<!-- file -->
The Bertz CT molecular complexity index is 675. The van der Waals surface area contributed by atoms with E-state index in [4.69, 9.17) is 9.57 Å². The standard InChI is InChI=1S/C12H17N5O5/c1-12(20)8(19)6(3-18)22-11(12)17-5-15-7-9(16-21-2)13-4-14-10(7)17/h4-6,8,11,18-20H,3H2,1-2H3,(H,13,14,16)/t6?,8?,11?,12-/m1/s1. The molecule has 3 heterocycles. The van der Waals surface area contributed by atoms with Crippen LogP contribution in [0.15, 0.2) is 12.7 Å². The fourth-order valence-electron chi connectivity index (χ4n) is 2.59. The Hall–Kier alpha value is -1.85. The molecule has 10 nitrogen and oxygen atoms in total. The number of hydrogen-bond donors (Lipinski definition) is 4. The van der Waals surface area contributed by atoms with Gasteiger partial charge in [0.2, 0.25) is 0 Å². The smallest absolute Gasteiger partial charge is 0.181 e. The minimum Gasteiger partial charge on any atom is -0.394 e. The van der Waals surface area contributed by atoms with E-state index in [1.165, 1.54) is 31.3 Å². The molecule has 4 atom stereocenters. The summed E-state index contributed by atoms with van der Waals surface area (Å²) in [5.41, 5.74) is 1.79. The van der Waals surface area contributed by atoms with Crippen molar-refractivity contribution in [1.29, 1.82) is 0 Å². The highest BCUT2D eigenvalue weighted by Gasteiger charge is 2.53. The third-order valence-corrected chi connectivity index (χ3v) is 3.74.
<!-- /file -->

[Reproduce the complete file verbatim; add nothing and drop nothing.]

The Bertz CT molecular complexity index is 675. The van der Waals surface area contributed by atoms with E-state index in [4.69, 9.17) is 9.57 Å². The standard InChI is InChI=1S/C12H17N5O5/c1-12(20)8(19)6(3-18)22-11(12)17-5-15-7-9(16-21-2)13-4-14-10(7)17/h4-6,8,11,18-20H,3H2,1-2H3,(H,13,14,16)/t6?,8?,11?,12-/m1/s1. The molecule has 3 heterocycles. The van der Waals surface area contributed by atoms with Crippen LogP contribution in [0.15, 0.2) is 12.7 Å². The fourth-order valence-electron chi connectivity index (χ4n) is 2.59. The Hall–Kier alpha value is -1.85. The molecule has 10 nitrogen and oxygen atoms in total. The number of hydrogen-bond donors (Lipinski definition) is 4. The van der Waals surface area contributed by atoms with Gasteiger partial charge in [0.2, 0.25) is 0 Å². The smallest absolute Gasteiger partial charge is 0.181 e. The minimum Gasteiger partial charge on any atom is -0.394 e. The van der Waals surface area contributed by atoms with E-state index in [1.165, 1.54) is 31.3 Å². The molecule has 4 atom stereocenters. The summed E-state index contributed by atoms with van der Waals surface area (Å²) in [5.41, 5.74) is 1.79. The van der Waals surface area contributed by atoms with Crippen molar-refractivity contribution in [1.29, 1.82) is 0 Å². The highest BCUT2D eigenvalue weighted by Gasteiger charge is 2.53. The third-order valence-corrected chi connectivity index (χ3v) is 3.74.